Most important player: California

All players are equal, but some players are more equal than others. That's the basis of our Most Important Player series.

First off, quarterbacks are excluded to make things more interesting. It goes without saying, for example, that Oregon's Marcus Mariota is the Ducks' most important player.

And most important doesn't necessarily have to be "best." An All-American's backup can be pretty darn good, too.

Our most important guys are players who could swing a win total one way or the other, based on their living up to expectations. Or their absence.

California: RB Brendan Bigelow

2012 production: Bigelow rushed for 431 yards and three ouchdowns in 2012. He scored three touchdowns. He also caught seven passes for 92 yards and a score.

Why Bigelow is so important: If you watched Cal last season, you surely laughed at the above statistics. Talk about misleading.

Rushed for 431 yards? Er, Bigelow averaged 9.8 yards per carry. Scored three touchdowns? Who watched the Cal-Ohio State game? Anyone? How about four carries for 140 yards, including his 81-yard scoring scamper, one of the season's top plays by anyone. That touchdown jaunt was the longest run ever by an opposing back in 90-year-old Ohio Stadium. So, yeah, it was sumpthin.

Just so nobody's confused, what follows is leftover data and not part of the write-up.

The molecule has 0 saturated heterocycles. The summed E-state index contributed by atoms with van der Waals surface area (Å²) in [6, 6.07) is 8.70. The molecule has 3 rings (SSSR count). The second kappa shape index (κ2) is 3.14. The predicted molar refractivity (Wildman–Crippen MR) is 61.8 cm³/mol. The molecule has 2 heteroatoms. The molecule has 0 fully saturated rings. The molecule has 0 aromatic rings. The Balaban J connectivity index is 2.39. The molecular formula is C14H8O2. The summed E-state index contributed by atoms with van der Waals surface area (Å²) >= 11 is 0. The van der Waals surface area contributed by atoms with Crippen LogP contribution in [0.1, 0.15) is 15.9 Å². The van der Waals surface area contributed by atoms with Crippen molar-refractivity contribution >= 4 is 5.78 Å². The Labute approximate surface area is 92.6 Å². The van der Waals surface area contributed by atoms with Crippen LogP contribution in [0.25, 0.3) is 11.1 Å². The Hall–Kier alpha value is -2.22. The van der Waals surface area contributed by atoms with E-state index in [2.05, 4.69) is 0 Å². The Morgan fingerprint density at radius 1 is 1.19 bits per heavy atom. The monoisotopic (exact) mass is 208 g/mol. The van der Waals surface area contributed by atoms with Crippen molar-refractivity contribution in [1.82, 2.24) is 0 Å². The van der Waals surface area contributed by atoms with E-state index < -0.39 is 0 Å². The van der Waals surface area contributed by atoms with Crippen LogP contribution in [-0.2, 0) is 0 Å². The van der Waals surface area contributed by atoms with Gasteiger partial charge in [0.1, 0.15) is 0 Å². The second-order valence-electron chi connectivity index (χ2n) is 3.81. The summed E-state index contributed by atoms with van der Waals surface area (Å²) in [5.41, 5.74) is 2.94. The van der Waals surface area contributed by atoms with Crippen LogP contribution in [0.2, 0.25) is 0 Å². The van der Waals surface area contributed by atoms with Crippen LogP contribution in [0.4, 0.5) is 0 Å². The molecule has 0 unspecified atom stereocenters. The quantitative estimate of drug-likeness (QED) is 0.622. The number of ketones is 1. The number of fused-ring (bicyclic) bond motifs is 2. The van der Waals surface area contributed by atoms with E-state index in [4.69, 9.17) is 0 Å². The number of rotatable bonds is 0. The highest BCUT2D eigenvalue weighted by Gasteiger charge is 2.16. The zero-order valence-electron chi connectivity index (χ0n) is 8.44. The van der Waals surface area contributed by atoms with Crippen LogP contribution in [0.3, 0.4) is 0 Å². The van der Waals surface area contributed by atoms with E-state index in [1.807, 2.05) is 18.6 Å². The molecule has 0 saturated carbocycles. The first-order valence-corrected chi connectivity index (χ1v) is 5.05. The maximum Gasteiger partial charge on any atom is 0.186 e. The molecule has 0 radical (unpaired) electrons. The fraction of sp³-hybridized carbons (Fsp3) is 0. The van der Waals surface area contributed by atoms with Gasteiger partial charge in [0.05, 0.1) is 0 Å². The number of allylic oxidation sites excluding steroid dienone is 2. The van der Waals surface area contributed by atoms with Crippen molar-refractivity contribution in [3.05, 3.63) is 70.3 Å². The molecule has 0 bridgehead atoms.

His first two seasons in Berkeley, Bigelow battled injuries and inconsistency. Oh, and there was a sometimes baffling lack of touches, even when he was (reportedly) healthy. Was the Pac-12 blog alone last year when he rasped out loud, "Would someone give the ball to Brendan Bigelow? Just for kicks. Purty please?" The Pac-12 blog thinks not.

Know this: New coach Sonny Dykes really wants Bigelow to get the ball and do his explosive thing, preferably in space.

So, why is Bigelow Cal's most important player? Because if he averages 20 touches a game over a 12-game schedule, Cal will be a bowl team.

Bigelow's spotty history staying healthy -- he missed spring after surgery on the same knee he twice had ACL surgeries on while in high school -- makes the mere opportunity to give him touches a question. He's not a given for 12 games, but being able to hypothetically project him as one transforms this team.

For one, Cal will be breaking in a young quarterback this fall. His life will be infinitely easier if the guy standing in the backfield with him scares the pooh out of the opposing defense. Second, the Cal offensive line is, well, questionable. Bigelow is the sort who can do things on his own. Give him a sliver of light, and he'll give you 81 yards.

Bigelow's likely backup, Daniel Lasco, is solid. And incoming freshman Khalfani Muhammad is a speedy guy who figures to be in the running back mix immediately. But a healthy Bigelow is a difference-maker, a guy who could energize a team with a brutal schedule and questionable prospects in the Pac-12's North Division.